In the Amber Batts case, Burns told Quartz, one of the police informants was a disgruntled former employee of Sensual Alaska who allegedly reported Batts as part of a dispute with another worker. She called 911 and said that she was a trafficking victim, and asked for help. The police did nothing for several weeks, and then finally reached out to her—by organizing a raid, during the course of which, Burns said, they seem to have had some form of intimate contact based on a recording she obtained. “I think it’s important that people should be able to call 911, and say they are victims of sex trafficking, and access equal protection under the law,” Burns told Quartz, ” without a police officer calling and having sexual contact with them.
Indeed, Burns’ survey of sex workers in Alaska suggests that abusive encounters with police are fairly common. Fully a third of the Alaskan sex workers Burns interviewed said that they were threatened with arrest when they tried to report being the victim or witness of a crime. Of those she talked to, 75% didn’t report a crime because they feared arrest.
When prostitution is fully criminalized, as in the US, or partially criminalized, as in Sweden and Canada, sex workers and law enforcement have an antagonistic relationship. New Zealand, on the other hand, decriminalized sex work in 2003. As a result, sex workers regularly report crimes and exploitation to the police, according to Gillian Abel, a professor of population health at the University of Otago. “Prior to decriminalization, sex workers had very little to do with police and almost certainly would not go to them if a client or a brothel operator committed an offense against them,” Abel told Quartz. “The realization of legal rights under decriminalization has seen an improved relationship between most street-based workers and the police.”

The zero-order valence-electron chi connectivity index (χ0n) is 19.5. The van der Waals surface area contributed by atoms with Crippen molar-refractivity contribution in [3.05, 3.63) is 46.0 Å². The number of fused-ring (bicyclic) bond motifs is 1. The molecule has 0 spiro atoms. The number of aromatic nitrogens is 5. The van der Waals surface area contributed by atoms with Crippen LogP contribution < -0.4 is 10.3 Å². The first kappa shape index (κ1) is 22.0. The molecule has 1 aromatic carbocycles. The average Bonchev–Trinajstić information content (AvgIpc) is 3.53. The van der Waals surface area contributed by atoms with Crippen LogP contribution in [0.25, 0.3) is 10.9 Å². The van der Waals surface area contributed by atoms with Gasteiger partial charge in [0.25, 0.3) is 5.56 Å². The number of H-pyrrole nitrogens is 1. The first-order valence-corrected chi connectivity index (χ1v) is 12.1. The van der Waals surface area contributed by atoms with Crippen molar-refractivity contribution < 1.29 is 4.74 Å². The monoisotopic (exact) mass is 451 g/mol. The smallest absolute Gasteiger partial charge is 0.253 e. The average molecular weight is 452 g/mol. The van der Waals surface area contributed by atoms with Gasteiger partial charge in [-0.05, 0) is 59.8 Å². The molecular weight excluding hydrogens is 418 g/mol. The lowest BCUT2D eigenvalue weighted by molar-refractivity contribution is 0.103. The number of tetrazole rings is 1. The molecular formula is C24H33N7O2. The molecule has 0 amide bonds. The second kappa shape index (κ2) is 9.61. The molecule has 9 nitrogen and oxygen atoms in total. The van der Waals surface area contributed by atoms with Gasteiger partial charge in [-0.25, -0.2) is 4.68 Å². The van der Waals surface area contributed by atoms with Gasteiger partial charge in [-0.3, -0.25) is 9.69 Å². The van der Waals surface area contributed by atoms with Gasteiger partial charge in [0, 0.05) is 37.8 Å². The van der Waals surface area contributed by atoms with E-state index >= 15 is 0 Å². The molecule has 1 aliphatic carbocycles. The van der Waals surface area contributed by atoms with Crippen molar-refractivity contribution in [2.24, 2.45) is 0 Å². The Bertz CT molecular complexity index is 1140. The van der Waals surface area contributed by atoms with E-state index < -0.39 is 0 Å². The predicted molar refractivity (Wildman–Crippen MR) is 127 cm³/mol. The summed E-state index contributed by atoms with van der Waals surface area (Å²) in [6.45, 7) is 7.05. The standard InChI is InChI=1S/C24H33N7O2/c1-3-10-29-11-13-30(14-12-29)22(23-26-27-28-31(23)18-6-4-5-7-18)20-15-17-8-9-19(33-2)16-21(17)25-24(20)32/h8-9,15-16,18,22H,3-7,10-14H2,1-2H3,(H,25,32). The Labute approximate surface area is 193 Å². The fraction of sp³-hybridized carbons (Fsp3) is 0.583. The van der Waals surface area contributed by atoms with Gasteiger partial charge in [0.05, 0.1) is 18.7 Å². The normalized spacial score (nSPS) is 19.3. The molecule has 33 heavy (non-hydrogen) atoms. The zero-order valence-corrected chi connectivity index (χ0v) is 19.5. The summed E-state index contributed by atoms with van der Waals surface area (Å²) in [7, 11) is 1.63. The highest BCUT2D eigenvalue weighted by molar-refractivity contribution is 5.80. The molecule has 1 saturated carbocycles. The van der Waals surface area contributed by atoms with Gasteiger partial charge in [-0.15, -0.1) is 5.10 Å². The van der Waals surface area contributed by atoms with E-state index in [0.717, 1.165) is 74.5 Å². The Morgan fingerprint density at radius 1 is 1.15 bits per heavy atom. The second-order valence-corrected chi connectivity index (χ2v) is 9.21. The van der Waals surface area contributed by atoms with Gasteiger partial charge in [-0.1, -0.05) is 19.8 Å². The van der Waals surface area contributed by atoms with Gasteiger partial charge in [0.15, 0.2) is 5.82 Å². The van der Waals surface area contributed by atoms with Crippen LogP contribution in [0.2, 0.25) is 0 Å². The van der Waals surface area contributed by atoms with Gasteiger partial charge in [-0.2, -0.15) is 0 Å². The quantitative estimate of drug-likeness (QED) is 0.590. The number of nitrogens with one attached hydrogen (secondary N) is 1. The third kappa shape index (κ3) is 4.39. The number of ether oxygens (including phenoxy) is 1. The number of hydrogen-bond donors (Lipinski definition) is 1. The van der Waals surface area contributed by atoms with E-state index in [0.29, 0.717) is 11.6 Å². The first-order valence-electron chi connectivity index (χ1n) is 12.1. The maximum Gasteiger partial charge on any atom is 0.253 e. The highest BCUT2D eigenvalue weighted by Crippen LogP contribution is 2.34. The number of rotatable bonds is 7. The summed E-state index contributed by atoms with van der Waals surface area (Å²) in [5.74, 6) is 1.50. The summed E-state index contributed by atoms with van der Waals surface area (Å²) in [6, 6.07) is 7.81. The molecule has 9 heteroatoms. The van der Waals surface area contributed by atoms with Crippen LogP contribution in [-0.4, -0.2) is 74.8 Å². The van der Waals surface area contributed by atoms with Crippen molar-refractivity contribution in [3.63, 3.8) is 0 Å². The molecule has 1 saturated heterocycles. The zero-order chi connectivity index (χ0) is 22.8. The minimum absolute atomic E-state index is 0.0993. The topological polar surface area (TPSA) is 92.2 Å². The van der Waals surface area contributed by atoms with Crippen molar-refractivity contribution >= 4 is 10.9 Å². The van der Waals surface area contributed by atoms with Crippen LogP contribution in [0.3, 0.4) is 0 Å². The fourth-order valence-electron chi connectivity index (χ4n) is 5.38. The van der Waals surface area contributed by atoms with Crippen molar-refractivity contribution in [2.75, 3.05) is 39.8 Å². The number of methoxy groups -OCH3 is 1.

Sex workers in the country have been able to take exploitive brothel workers to court at the Human Rights Disputes Tribunal. They’ve also used the law against abusive clients, and even against abusive police.
Based on evidence of the risks to sex workers when their work is criminalized, Amnesty International officially adopted a policy this August advocating for the decriminalization of sex work worldwide.
This policy change has unsurprisingly proved controversial (in the US, for example, a group of high-profile actors and activists signed a letter protesting it), but Margaret Huang, chief of staff for Amnesty International USA, explained to Quartz that “we’re trying to adopt the position that provides the best protection for sex workers, who are amongst the most vulnerable to exploitation and abuse.” After talking to sex workers, Huang said, Amnesty’s main goal was to “bring sex work out of the shadows, out of the hidden economy, and put it in a place where they can expect accountability for any abuse or exploitation they might encounter.”
According to her supporters, that’s what Batts was trying to do as well. She wanted to provide a safe environment for sex workers—with clear contracts, vetted clients, and fair labor practices. Batts wanted to treat sex work as a safe, open business, out of the shadows. That’s what got her jailed.